Published by Random House Publishing Group on 2014
Genres: Fiction, Action & Adventure, Science Fiction, Dystopian
Buy on Amazon, Buy on B&N
Darrow is a Red, a member of the lowest caste in the color-coded society of the future. Like his fellow Reds, he works all day, believing that he and his people are making the surface of Mars livable for future generations. Yet he spends his life willingly, knowing that his blood and sweat will one day result in a better world for his children. But Darrow and his kind have been betrayed. Soon he discovers that humanity reached the surface generations ago. Vast cities and lush wilds spread across the planet. Darrow--and Reds like him--are nothing more than slaves to a decadent ruling class. Inspired by a longing for justice, and driven by the memory of lost love, Darrow sacrifices everything to infiltrate the legendary Institute, a proving ground for the dominant Gold caste, where the next generation of humanity's overlords struggle for power. He will be forced to compete for his life and the very future of civilization against the best and most brutal of Society's ruling class. There, he will stop at nothing to bring down his enemies . . . even if it means he has to become one of them to do so.
What initially drew me to this book is the simply but eye-catching cover. Yes, I’m a sucker for nice cover. Beyond that, I was hoping for a decent science fiction story. I’m not entirely sure I got that, as the “science” was pretty fantastical, but it was an entertaining adventure story, albeit with many of the dystopian tropes that infest YA novels.
Our hero, Darrow, is part of a mining crew on Mars. In good dystopian fashion, his people are purposely kept in the dark as to the true nature of their society, and they’re essentially used as slaves by the powerful and privileged. An awful injustice leaves Darrow seriously pissed off at the world and so starts his quest for revenge by any means possible.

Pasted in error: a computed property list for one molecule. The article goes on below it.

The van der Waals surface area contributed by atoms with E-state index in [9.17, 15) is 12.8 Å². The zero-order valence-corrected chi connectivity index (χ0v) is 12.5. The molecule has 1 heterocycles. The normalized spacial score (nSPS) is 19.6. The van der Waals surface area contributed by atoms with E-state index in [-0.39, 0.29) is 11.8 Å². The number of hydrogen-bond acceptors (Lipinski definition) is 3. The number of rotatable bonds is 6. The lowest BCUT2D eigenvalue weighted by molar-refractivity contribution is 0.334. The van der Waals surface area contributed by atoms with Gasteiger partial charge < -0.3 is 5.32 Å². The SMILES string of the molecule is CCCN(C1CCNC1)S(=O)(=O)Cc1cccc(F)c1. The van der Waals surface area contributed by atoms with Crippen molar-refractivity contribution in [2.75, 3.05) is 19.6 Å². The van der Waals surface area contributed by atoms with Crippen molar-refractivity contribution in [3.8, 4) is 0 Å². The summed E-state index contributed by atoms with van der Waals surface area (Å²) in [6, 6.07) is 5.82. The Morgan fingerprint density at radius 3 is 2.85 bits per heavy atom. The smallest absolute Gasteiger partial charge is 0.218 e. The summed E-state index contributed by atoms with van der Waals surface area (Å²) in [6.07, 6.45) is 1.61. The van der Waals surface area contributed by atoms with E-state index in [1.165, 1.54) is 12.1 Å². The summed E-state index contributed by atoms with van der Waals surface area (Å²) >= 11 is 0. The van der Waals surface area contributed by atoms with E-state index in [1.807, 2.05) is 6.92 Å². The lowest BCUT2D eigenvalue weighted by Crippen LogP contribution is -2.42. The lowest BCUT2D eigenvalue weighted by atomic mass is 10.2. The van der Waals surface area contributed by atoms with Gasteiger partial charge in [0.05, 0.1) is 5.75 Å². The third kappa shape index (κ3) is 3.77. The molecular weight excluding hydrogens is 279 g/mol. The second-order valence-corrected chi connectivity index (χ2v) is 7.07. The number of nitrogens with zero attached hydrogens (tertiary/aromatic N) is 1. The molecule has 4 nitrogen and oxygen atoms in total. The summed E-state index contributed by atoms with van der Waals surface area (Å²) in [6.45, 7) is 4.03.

I think of “Red Rising” as a sort of male PoV version of “The Hunger Games”. Instead of television entertainment, characters are subjected to war games to help establish them within the hierarchy of society. It turns out to be a great deal more deadly than the participants initially realize.
Of course, most of the adults are either ineffectual or downright foul. To be fair, though, most of the teens are pretty nasty too. When things start getting desperate during the war exercises, the veneer of civilization quickly sloughs away. The participants engage in some awful practices in order to win and establish themselves as leaders. Despite his desire for vengeance, Darrow proves to be more civil than others supposedly born to polite society. I found him more likable than I’d initially expected. However, there is nothing soft about him, and in the end he doesn’t lose sight of his goal.
I am interested to read the rest of the trilogy. I’m just hoping it doesn’t devolve into another teen angst love triangle. For those of you looking for a hard science piece, though, this is not it.